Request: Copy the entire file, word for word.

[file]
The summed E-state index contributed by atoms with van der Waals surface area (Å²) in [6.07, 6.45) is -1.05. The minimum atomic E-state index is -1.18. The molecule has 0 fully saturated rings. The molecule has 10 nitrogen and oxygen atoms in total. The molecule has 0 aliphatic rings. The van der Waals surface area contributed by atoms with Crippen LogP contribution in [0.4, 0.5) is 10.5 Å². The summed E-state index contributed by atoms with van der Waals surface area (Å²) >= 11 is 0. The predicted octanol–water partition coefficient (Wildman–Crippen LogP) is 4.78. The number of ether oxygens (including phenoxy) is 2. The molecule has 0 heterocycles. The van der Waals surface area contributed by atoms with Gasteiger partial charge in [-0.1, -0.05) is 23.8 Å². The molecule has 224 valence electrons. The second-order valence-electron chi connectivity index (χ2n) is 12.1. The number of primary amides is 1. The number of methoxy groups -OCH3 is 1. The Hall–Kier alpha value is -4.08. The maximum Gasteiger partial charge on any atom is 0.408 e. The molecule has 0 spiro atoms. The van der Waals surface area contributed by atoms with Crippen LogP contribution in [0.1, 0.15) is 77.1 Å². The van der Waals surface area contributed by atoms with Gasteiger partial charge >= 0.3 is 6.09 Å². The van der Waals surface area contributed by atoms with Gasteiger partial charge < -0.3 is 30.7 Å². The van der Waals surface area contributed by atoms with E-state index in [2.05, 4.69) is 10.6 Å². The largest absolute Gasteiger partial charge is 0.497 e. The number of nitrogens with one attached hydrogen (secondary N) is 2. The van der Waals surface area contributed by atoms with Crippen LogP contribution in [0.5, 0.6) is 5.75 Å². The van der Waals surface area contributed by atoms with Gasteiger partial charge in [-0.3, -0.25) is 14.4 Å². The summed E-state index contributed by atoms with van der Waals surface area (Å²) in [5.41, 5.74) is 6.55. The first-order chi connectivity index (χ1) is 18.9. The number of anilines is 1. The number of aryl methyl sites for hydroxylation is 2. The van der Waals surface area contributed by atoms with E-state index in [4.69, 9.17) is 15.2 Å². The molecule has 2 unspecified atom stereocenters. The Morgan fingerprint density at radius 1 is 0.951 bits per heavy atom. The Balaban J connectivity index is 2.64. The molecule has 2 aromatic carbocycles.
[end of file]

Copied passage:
The summed E-state index contributed by atoms with van der Waals surface area (Å²) in [6.07, 6.45) is -1.05. The minimum atomic E-state index is -1.18. The molecule has 0 fully saturated rings. The molecule has 10 nitrogen and oxygen atoms in total. The molecule has 0 aliphatic rings. The van der Waals surface area contributed by atoms with Crippen LogP contribution in [0.4, 0.5) is 10.5 Å². The summed E-state index contributed by atoms with van der Waals surface area (Å²) >= 11 is 0. The predicted octanol–water partition coefficient (Wildman–Crippen LogP) is 4.78. The number of ether oxygens (including phenoxy) is 2. The molecule has 0 heterocycles. The van der Waals surface area contributed by atoms with Gasteiger partial charge in [-0.1, -0.05) is 23.8 Å². The molecule has 224 valence electrons. The second-order valence-electron chi connectivity index (χ2n) is 12.1. The number of primary amides is 1. The number of methoxy groups -OCH3 is 1. The Hall–Kier alpha value is -4.08. The maximum Gasteiger partial charge on any atom is 0.408 e. The molecule has 0 spiro atoms. The van der Waals surface area contributed by atoms with Crippen LogP contribution in [0.1, 0.15) is 77.1 Å². The van der Waals surface area contributed by atoms with Gasteiger partial charge >= 0.3 is 6.09 Å². The van der Waals surface area contributed by atoms with Gasteiger partial charge < -0.3 is 30.7 Å². The van der Waals surface area contributed by atoms with E-state index in [2.05, 4.69) is 10.6 Å². The largest absolute Gasteiger partial charge is 0.497 e. The number of nitrogens with one attached hydrogen (secondary N) is 2. The van der Waals surface area contributed by atoms with Crippen LogP contribution in [0.5, 0.6) is 5.75 Å². The van der Waals surface area contributed by atoms with Gasteiger partial charge in [-0.3, -0.25) is 14.4 Å². The summed E-state index contributed by atoms with van der Waals surface area (Å²) in [5.41, 5.74) is 6.55. The first-order chi connectivity index (χ1) is 18.9. The number of anilines is 1. The number of aryl methyl sites for hydroxylation is 2. The van der Waals surface area contributed by atoms with E-state index in [4.69, 9.17) is 15.2 Å². The molecule has 2 unspecified atom stereocenters. The Morgan fingerprint density at radius 1 is 0.951 bits per heavy atom. The Balaban J connectivity index is 2.64. The molecule has 2 aromatic carbocycles.